Album Review: Shadowsphere – Inferno
Release date: June 1, 2012
Label: Sphere Music Media
Lyrical content: Dreams, Visions
Genre: Metalcore/Melodic Death Metal
Portugal is a country that seems to be underrepresented on the map of metal, where even countries like the United Arab Emirates are gaining territory. Shadowsphere are actually the first band I hear that comes from the land of… er… yeah, what is this country actually famous for? Anyways, they’re from Portugal.
The combination of Metalcore and Melodic Death Metal has been a tried and true formula and has failed to really catch my ear. Now that Inferno lies on my plate, I feel that this style can be quite appealing, as what Shadowsphere deliver, seems to be a solid bite. True, the album name is not too original, but I like the low-key album cover and the first few minutes sound very promising. The album’s starter Within the Serpent’s Grasp (leaving the intro for what it is), is a very good song; it has good, intense riffing and it’s quite catchy.
A thing that immediately comes out are the vocals. Singer Paulo Gonçalves sounds very much like Kreator’s Mille Petrozza, and in this case this isn’t a shame: he copies Petrozza well. On the other hand, his growls seem to come along as enforced, slightly blemishing his rasps.
No one is really going to buy a record because the singer sounds like Mille Petrozza though, and I think that the guitars are the main treat on Inferno. The rhythm guitars are spot on and have a solid tone. The lead melodies are memorable and the solos are very considerately played. However, it has to be noted that minute imperfection again is present as the leads are very low in the mix which I think adds to the following, that it’s hard to spin the whole album without loosing interest about half-way through the album. True, Shadowsphere’s sound is solid, yet it’s little more than that. Highlights include The Hurt Locker, which is a beautiful instrumental (though hindered by keyboard choirs) and the more lengthy Alone At the End of the World. In between these and the opening track, everything is nothing more than average. Of course, disregarding some noticeable moments during songs like Gehenna and the last song, Suicide Reign of Salvation.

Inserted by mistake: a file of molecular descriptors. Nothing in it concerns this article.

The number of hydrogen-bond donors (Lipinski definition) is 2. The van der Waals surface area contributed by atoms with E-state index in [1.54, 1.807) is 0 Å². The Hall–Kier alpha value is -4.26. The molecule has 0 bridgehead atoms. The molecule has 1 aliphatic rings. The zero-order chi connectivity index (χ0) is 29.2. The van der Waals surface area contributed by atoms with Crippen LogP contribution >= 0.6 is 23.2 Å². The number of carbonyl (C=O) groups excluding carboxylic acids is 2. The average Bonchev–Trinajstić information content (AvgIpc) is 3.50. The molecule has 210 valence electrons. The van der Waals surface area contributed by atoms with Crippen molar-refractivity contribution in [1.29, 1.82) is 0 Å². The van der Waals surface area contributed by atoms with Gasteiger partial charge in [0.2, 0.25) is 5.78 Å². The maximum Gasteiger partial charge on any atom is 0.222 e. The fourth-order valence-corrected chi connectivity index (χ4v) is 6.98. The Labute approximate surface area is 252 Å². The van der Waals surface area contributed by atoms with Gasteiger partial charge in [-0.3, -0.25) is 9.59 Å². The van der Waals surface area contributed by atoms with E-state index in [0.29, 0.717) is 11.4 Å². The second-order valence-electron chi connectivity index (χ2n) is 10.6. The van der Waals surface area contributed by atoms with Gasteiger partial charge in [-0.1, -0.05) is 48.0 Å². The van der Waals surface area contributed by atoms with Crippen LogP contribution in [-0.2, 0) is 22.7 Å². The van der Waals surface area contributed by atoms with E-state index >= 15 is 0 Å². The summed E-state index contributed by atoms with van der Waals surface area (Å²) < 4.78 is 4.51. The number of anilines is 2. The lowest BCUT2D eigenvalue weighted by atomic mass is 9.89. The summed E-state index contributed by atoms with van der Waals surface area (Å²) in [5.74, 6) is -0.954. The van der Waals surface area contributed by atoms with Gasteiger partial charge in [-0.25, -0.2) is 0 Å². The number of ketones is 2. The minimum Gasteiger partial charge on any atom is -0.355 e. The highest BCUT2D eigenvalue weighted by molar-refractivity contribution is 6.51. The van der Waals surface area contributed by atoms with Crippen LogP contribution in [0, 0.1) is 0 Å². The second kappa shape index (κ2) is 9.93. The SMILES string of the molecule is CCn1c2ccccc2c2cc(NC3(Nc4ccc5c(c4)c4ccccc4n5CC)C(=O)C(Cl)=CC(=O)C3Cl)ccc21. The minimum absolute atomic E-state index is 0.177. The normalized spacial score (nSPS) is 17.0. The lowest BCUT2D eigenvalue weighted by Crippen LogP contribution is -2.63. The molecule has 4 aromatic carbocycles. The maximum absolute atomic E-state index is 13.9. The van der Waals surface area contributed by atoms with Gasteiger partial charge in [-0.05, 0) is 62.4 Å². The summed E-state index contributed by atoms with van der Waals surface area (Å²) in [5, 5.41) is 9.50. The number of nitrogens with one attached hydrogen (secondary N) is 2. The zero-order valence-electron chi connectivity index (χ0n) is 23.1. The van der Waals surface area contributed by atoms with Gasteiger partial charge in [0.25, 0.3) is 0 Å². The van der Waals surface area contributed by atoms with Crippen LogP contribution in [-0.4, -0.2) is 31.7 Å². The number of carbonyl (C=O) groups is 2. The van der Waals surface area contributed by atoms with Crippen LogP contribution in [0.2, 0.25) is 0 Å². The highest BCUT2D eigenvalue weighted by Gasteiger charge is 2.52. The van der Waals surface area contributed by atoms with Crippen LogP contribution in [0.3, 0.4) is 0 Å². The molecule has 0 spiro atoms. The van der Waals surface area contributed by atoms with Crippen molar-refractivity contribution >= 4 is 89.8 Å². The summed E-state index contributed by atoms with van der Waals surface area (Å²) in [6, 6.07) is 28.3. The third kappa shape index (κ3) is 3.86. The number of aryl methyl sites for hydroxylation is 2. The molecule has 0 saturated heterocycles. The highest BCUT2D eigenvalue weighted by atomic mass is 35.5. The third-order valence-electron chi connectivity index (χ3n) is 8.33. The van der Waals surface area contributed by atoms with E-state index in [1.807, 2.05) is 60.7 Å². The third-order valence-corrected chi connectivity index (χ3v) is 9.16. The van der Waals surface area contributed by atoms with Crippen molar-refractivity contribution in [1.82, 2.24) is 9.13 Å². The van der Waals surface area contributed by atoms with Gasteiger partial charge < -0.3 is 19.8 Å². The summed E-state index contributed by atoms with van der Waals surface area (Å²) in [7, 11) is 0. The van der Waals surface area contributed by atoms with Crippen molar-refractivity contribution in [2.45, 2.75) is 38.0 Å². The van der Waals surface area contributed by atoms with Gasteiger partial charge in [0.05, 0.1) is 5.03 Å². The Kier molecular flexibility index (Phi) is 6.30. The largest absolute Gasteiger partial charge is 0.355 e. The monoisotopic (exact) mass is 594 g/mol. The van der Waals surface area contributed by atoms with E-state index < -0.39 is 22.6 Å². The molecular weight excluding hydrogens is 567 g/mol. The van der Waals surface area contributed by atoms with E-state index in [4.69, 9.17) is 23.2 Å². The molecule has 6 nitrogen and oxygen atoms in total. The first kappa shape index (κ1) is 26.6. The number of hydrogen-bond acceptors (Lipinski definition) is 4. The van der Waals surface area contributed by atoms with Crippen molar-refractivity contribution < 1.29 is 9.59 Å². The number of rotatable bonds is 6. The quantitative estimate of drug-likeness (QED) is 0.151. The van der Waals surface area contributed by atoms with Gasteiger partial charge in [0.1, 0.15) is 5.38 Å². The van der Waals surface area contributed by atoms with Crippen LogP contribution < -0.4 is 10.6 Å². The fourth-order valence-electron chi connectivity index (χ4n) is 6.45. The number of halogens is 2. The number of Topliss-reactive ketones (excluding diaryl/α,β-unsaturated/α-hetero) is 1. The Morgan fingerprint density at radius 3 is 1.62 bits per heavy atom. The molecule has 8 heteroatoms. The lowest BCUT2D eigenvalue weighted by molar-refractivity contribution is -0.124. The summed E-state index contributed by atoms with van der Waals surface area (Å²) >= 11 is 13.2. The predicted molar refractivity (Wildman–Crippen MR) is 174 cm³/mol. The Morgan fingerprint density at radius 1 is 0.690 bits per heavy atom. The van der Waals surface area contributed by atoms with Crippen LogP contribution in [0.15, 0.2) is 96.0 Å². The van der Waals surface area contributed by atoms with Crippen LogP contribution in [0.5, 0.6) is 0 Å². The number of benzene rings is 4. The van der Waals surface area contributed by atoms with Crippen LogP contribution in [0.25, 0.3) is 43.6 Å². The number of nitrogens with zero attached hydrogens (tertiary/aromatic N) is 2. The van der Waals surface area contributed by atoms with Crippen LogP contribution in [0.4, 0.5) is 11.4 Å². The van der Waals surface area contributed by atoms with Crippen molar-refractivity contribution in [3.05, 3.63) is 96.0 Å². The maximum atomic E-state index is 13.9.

Something which clearly bothers me on this record are the female clean vocals. Though rare, they come along as artificial and lacking emotion, especially during Sworn Enemy, where they ruin the song. Suicide Reign of Salvation however, makes me forget Sworn Enemy, as the clean vocals are a lot better executed. The feeble voice, the slight tremble and the vocal harmony near the end make me happy. This song is definitely the best on this effort, together with the oft mentioned opener.
I end up having mixed feelings about Inferno: I’ve come to love certain songs on the album, while despising one, and not caring for the others. However, I don’t want to put this away, saying that it is a promising record, since this is Shadowsphere’s fourth effort to date, and I can clearly tell they’ve worked very hard on this. “Promising” is a word which has a degenerating undertone, and that is the very last thing that I would do to this album. My grading might appear to be harsh, but Inferno is definitely worth your time and money, given it is properly appreciated through taste and preference.
My Grade: 7/10
Buy this when:
- you like a solid combination of Melodic Death Metal and Metalcore
- you don’t mind the clean vocals on Sworn Enemy
- you’re able to keep your attention with the album throughout the whole three-quarters of an hour